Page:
When a woman exits a marriage, either through the death of her husband or divorce, the mishnah on today’s daf stipulates that she cannot remarry for three months. This requirement aims to avoid confusion over paternity in case she turns out to be pregnant. During this time, the woman receives financial support from her late husband’s estate. After three months, she’s on her own.
This rule also holds for a yevama. For three months, she is supported by her late husband’s estate. After that, we expect that she will marry her husband’s brother in levirate marriage and be supported by him going forward. But what happens if there’s a delay? In that case, the courts can step in and order the yavam to fulfill his levirate obligations. Should he ignore them, the court can assign financial responsibility to his estate. In theory, this offers yevamot protection when the consummation of levirate marriage is delayed.
That is, unless the woman fell to a yavam who is a minor. Because he is not old enough to consummate the marriage, the woman has to wait until he is, which could take years. While the husband’s estate is only responsible to provide three months of support, perhaps in this unique instance, it should sustain her while she waits for her yavam to mature. After all, it is the husband’s death and his lack of children that led to her being stuck with nowhere to go.
On this question, we encounter a dispute:
Rav Aha and Ravina disagree with regard to this matter: One said she does have rights to sustenance payments, and the other one said she does not have any rights. And the halakhah is that she does not have any rights to sustenance payments.
While the matter is disputed, it is decided that the husband’s estate is exempt from supporting her. Why?
She was penalized by Heaven.
A yevama receives the same three months of financial support as any other woman. That some are stuck waiting longer to remarry, suggests the Gemara, is not the responsibility of the husband’s estate. Who is responsible? The Gemara points its finger upward, at God.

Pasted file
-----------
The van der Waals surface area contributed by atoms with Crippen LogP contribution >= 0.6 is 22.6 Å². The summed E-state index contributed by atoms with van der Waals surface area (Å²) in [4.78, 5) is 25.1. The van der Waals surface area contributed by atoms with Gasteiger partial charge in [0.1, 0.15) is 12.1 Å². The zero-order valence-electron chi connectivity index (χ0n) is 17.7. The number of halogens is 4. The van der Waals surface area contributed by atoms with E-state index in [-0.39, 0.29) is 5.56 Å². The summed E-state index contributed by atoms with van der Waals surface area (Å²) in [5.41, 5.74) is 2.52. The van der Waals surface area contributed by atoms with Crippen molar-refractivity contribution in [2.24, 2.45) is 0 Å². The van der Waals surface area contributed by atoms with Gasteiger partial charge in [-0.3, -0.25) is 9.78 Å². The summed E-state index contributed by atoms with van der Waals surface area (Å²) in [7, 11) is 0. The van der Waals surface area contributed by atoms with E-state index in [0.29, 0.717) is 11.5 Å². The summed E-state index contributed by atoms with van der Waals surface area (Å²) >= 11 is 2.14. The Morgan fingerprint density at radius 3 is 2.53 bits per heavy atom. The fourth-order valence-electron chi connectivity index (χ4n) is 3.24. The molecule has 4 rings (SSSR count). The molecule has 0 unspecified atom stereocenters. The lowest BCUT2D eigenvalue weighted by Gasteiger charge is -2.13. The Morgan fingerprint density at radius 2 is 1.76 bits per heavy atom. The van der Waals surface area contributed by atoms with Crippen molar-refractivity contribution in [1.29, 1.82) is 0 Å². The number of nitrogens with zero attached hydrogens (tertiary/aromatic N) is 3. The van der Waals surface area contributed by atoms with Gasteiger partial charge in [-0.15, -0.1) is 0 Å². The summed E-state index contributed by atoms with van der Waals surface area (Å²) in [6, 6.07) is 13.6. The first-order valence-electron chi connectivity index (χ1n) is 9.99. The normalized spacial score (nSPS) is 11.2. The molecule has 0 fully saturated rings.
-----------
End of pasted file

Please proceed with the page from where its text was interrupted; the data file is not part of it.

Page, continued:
In our day, an act of God is an event caused by natural forces whose effects could not possibly be prevented by the exercise of reasonable care and foresight. For some, it’s theologically problematic to align divine will with natural disaster, while others are comfortable equating the two. Regardless, acts of God have legal force and can limit liability from contractual obligations.
The Talmud seems to suggest here that the woman’s situation, however unfortunate, was the result of an act of God. Several acts of God, in fact. It is God who is responsible for the death of her husband. It was God that left the man childless at the time of his death. It was God that decided that a man who died childless ought to have a son to carry on his name. And, it was God that created the framework for levirate marriage that overlooks the needs of yevamot in this particular situation.
Some readers might say this woman is the victim of an unfortunate series of circumstances. But the rabbis have a different take — they see her stuckness as a punishment from God. And as such, the rabbis relieve themselves from the responsibility to ensure her care.
But is that how it had to be? Could the rabbis not have taken another tack here? Could they not have found biblical verses that compel us to support the widow? Couldn’t they tell stories about a widowed woman who was taken in by a compassionate neighbor while she waited for her yavam to mature? Or imagine legends about God wailing in the heavens over the plight of yevamot or rejoicing when some rabbi taught a new midrash obliging community to provide a yevama-in-waiting with food, clothing and shelter?
It may be that an act of God got this woman stuck. But aren’t we obligated to perform a God-like action to get her out? The Talmud has the capacity to make that happen. But it failed to do so here.
Read all of Yevamot 41 on Sefaria.